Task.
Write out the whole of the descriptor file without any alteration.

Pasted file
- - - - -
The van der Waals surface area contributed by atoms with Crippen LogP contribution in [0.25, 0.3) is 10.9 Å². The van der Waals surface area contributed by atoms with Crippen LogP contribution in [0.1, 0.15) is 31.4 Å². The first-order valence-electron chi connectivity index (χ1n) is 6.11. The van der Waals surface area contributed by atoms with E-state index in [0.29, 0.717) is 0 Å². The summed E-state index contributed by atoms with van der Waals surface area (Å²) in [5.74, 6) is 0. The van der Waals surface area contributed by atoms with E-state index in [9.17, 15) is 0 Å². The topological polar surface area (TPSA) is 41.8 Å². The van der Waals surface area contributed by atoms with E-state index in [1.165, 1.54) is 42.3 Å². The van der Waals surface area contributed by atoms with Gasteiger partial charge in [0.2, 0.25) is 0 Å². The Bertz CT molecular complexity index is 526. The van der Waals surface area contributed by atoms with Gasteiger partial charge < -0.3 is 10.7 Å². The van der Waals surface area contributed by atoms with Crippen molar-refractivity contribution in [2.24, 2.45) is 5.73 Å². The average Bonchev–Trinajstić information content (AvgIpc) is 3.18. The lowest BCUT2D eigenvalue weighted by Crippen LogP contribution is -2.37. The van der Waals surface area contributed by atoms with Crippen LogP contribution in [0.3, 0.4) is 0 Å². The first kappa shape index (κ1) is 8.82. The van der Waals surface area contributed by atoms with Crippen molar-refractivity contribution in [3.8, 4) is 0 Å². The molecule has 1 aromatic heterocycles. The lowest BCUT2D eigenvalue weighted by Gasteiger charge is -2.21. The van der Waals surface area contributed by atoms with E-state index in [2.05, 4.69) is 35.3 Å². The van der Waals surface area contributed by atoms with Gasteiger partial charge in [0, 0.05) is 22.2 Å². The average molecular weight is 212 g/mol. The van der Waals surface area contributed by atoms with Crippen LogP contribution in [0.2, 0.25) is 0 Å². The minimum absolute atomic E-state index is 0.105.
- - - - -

The van der Waals surface area contributed by atoms with Crippen LogP contribution in [0.25, 0.3) is 10.9 Å². The van der Waals surface area contributed by atoms with Crippen LogP contribution in [0.1, 0.15) is 31.4 Å². The first-order valence-electron chi connectivity index (χ1n) is 6.11. The van der Waals surface area contributed by atoms with E-state index in [0.29, 0.717) is 0 Å². The summed E-state index contributed by atoms with van der Waals surface area (Å²) in [5.74, 6) is 0. The van der Waals surface area contributed by atoms with E-state index in [9.17, 15) is 0 Å². The topological polar surface area (TPSA) is 41.8 Å². The van der Waals surface area contributed by atoms with E-state index in [1.165, 1.54) is 42.3 Å². The van der Waals surface area contributed by atoms with Gasteiger partial charge in [0.2, 0.25) is 0 Å². The Bertz CT molecular complexity index is 526. The van der Waals surface area contributed by atoms with Gasteiger partial charge < -0.3 is 10.7 Å². The van der Waals surface area contributed by atoms with Crippen molar-refractivity contribution in [2.24, 2.45) is 5.73 Å². The average Bonchev–Trinajstić information content (AvgIpc) is 3.18. The lowest BCUT2D eigenvalue weighted by Crippen LogP contribution is -2.37. The van der Waals surface area contributed by atoms with Crippen LogP contribution in [0.3, 0.4) is 0 Å². The first kappa shape index (κ1) is 8.82. The van der Waals surface area contributed by atoms with Crippen molar-refractivity contribution in [3.8, 4) is 0 Å². The molecule has 1 aromatic heterocycles. The lowest BCUT2D eigenvalue weighted by Gasteiger charge is -2.21. The van der Waals surface area contributed by atoms with E-state index in [2.05, 4.69) is 35.3 Å². The van der Waals surface area contributed by atoms with Gasteiger partial charge in [0, 0.05) is 22.2 Å². The average molecular weight is 212 g/mol. The van der Waals surface area contributed by atoms with Crippen LogP contribution in [0.2, 0.25) is 0 Å². The minimum absolute atomic E-state index is 0.105.